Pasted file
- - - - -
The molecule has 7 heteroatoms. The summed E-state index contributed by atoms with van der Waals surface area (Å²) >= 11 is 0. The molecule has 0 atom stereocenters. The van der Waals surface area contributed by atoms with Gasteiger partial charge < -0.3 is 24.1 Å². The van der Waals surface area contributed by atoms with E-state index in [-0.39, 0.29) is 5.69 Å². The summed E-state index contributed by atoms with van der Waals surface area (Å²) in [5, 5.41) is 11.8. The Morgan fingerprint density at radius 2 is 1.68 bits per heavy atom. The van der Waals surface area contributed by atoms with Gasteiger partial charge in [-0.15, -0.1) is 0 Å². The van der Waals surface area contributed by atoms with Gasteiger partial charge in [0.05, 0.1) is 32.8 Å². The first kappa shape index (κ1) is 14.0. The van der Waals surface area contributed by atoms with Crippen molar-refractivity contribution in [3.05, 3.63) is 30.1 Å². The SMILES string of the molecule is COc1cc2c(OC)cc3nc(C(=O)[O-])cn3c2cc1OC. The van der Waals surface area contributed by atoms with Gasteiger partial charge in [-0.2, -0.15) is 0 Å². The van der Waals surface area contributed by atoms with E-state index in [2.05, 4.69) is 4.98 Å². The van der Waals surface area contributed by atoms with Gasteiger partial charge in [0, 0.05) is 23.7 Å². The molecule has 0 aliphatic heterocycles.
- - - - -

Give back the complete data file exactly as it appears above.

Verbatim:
The molecule has 7 heteroatoms. The summed E-state index contributed by atoms with van der Waals surface area (Å²) >= 11 is 0. The molecule has 0 atom stereocenters. The van der Waals surface area contributed by atoms with Gasteiger partial charge < -0.3 is 24.1 Å². The van der Waals surface area contributed by atoms with E-state index in [-0.39, 0.29) is 5.69 Å². The summed E-state index contributed by atoms with van der Waals surface area (Å²) in [5, 5.41) is 11.8. The Morgan fingerprint density at radius 2 is 1.68 bits per heavy atom. The van der Waals surface area contributed by atoms with Gasteiger partial charge in [-0.15, -0.1) is 0 Å². The van der Waals surface area contributed by atoms with Gasteiger partial charge in [0.05, 0.1) is 32.8 Å². The first kappa shape index (κ1) is 14.0. The van der Waals surface area contributed by atoms with Crippen molar-refractivity contribution in [3.05, 3.63) is 30.1 Å². The SMILES string of the molecule is COc1cc2c(OC)cc3nc(C(=O)[O-])cn3c2cc1OC. The van der Waals surface area contributed by atoms with Gasteiger partial charge in [-0.2, -0.15) is 0 Å². The van der Waals surface area contributed by atoms with E-state index in [2.05, 4.69) is 4.98 Å². The van der Waals surface area contributed by atoms with Gasteiger partial charge in [0, 0.05) is 23.7 Å². The molecule has 0 aliphatic heterocycles.